“I wrote unto the church: but Diotrephes, who loveth to have the preeminence among them, receiveth us not. Wherefore, if I come, I will remember his deeds which he doeth, prating against us with malicious words: and not content therewith, neither doth he himself receive the brethren, and forbiddeth them that would, and casteth them out of the church.” (3 John 1:9-10)
How is it that we believe a church can be wrong on baptism, the Lord’s Supper, the gospel even, and yet have forgotten that a church can be wrong on church discipline?
When the well-known pastor of a church tells that they excluded some members by a majority vote, then folks from other churches are expected to believe it was done for the right reasons. However, I am here to tell you that this may not be the case.
While we recognize churches have authority, we do not believe that church’s have been given unlimited authority. Every church is bound by the Scripture. Just because a church disciplines a member does not mean it is right. It must be for Scriptural reasons and done in a Scriptural manner. The Lord gave us directions for receiving and excluding members.
In our text we read of John’s complaint, and frustration at what was going on in the church where Diotrophes was working. Here was a man who would not receive John and excluding people who did not agree with him! Fast forward a few years and we find J. R. Graves as he experienced unscriptural discipline firsthand. I quote from Milburn Cockrell’s The Life and Times of J.R. Graves:
In 1857-62 there occurred what was called “the Grave-Howell controversy.” The dispute was between J. R. Graves and Robert Boyte Crawford Howell, and it was personal, doctrinal and denominational. This dispute almost split the Southern Baptist Convention.http://baptisthistoryhomepage.com/cockrell.graves.life.times.html
Howell had left Nashville in July of 1850, but he returned in July, 1857, for his second pastorate in the city. Two weeks after Howell had returned to Nashville, he introduced a resolution in the Concord Association, calling for a Southern Baptist Sunday school convention in Nashville, October 23, 1875 [sic – 1857], just prior to the Baptist General Association of Tennessee and North Alabama. When it met Dayton presented a constitution for a new organization, the Southern Baptist Sunday School Union to provide and recommend suitable Sunday school books and periodicals. After a heated discussion the organization was approved and the constitution adopted. The officers were: Dayton, president; Graves, recording secretary; and J. E. Sharpe, corresponding secretary – all Landmarkers. Of the seven managers elected two were part owners of Graves, Marks & Co., and some of the others were Landmarkers.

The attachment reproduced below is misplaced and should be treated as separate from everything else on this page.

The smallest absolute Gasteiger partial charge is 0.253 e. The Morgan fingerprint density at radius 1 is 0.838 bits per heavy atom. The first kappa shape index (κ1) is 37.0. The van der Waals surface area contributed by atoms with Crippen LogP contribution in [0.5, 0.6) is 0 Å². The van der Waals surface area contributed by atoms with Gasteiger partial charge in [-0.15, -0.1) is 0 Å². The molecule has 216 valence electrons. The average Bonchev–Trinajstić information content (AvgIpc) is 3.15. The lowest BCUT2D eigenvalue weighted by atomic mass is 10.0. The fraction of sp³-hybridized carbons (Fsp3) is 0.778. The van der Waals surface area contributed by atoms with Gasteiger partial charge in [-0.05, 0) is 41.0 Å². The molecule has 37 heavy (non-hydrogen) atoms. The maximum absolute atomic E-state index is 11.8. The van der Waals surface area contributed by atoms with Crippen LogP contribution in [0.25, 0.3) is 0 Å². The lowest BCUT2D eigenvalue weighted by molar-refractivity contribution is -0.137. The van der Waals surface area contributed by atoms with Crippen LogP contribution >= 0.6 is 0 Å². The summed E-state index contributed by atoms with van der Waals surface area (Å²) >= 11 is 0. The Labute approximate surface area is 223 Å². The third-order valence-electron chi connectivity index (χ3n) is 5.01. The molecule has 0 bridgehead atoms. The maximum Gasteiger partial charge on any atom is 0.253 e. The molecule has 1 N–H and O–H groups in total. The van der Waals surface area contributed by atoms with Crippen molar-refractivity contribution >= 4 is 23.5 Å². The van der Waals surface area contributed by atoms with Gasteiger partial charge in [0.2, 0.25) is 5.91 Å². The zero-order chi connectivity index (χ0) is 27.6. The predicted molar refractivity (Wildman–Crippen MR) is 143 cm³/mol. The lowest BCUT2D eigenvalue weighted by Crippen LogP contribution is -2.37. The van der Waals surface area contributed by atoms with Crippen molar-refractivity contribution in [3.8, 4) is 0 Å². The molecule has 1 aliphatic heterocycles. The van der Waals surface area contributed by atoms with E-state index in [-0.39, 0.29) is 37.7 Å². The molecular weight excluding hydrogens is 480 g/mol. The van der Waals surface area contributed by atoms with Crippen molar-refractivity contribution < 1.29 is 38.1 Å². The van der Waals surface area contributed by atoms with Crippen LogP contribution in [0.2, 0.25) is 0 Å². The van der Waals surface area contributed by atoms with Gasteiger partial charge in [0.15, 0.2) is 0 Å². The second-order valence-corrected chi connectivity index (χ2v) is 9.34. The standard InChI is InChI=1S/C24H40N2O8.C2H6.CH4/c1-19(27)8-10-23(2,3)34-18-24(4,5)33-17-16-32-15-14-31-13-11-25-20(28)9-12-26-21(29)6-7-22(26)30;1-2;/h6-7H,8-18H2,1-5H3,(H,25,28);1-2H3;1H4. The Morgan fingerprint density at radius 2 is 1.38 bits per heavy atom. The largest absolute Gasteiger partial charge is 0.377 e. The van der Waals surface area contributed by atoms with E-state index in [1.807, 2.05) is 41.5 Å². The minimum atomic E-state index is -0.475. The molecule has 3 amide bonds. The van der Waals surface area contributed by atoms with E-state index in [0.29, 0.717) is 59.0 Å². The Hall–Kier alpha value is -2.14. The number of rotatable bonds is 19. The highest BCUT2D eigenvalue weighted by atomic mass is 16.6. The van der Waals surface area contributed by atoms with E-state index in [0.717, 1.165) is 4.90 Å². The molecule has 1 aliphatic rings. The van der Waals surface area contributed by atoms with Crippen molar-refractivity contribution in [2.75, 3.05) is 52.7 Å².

Howell opposed this new union because he was against Landmarkism and a supporter of the Southern Baptist Publication Society, Charleston, South Carolina. He also believed that the union had been started to advance the private interest of Graves’s publishing firm.
The Christian Index, Georgia, January 6, 1858, printed a letter from Howell explaining his opposition to the union and its board of managers. In February Graves assailed Howell for this article. Considerable debate followed which resulted in Dayton’s resignation from the Bible Board under pressure by anti-Landmarkers headed by Howell. Graves attacked the board and sought to have it abolished without success in 1859.
It was the firm opinion of J. R. Graves that Howell was persecuting him and was determined to ruin him. On September 8, 1858, the church preferred charges against Graves, but they gave him time to think over the matter involved. The trial began October 12, and ended October 18. Graves was charged with gross immorality and unchristian conduct. He spoke at length to the motion that the charges be dropped. About midnight the church voted, 91 to 48, to proceed with the trial, whereupon Graves and twenty-three other members withdrew and declared they were the First Baptist Church, and the majority were no church but a faction. They elected Graves as pastor.
Being warned of legal action if they continued to call themselves the First Baptist Church, they then called themselves the Spring Street Baptist Church.
The First Baptist Church tried J. R. Graves in absentia, found him guilty and excluded him October 18, 1858. It then published its proceedings in a booklet, The Trial of J. R. Graves.
Dare I say it? In our day and time, it is still very possible for a person to be unscripturally disciplined even by a majority vote of the church. If this happens, what is the course of action? The course of action is, if it will not be corrected in the same church, then another church who understands that the Bible is our only rule of faith and practice can pick them up, and receive the wronged members by statement of faith.
“And I say also unto thee, That thou art Peter, and upon this rock I will build my church; and the gates of hell shall not prevail against it. And I will give unto thee the keys of the kingdom of heaven: and whatsoever thou shalt bind on earth shall be bound in heaven: and whatsoever thou shalt loose on earth shall be loosed in heaven.” (Matthew 16:18–19)
Here’s the reality. The Lord’s churches have been given authority (keys). Look at church history and you’ll find there have been churches and pastors who have thought they can lord over God’s people. That is forbidden (see 1 Peter 5:3). God did not give us unlimited power or authority, and that includes the fact that one church does not have authority over another church. So, when a church goes beyond her authority, another church can pick up keys (metaphorically speaking) and take in a church member who has been wronged. Just like unscriptural baptism, I do not believe God recognizes unscriptural discipline and neither should we.